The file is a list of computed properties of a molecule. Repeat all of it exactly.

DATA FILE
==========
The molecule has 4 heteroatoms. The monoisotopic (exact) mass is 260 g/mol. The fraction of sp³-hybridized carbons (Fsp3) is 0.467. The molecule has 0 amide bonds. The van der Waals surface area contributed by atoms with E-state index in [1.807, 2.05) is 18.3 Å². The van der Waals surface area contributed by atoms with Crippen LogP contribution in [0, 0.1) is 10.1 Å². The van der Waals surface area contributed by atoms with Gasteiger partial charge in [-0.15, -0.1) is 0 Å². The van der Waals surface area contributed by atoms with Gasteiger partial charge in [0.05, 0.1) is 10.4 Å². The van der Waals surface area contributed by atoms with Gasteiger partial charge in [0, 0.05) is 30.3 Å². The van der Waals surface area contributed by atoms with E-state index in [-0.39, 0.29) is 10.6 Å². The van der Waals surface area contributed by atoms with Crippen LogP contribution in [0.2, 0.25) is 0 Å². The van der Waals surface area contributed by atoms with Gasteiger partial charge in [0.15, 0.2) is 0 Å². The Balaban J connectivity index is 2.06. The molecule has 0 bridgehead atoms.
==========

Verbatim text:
The molecule has 4 heteroatoms. The monoisotopic (exact) mass is 260 g/mol. The fraction of sp³-hybridized carbons (Fsp3) is 0.467. The molecule has 0 amide bonds. The van der Waals surface area contributed by atoms with E-state index in [1.807, 2.05) is 18.3 Å². The van der Waals surface area contributed by atoms with Crippen LogP contribution in [0, 0.1) is 10.1 Å². The van der Waals surface area contributed by atoms with Gasteiger partial charge in [-0.15, -0.1) is 0 Å². The van der Waals surface area contributed by atoms with Gasteiger partial charge in [0.05, 0.1) is 10.4 Å². The van der Waals surface area contributed by atoms with Gasteiger partial charge in [0, 0.05) is 30.3 Å². The van der Waals surface area contributed by atoms with E-state index in [-0.39, 0.29) is 10.6 Å². The van der Waals surface area contributed by atoms with Crippen LogP contribution in [0.2, 0.25) is 0 Å². The van der Waals surface area contributed by atoms with Gasteiger partial charge in [0.15, 0.2) is 0 Å². The Balaban J connectivity index is 2.06. The molecule has 0 bridgehead atoms.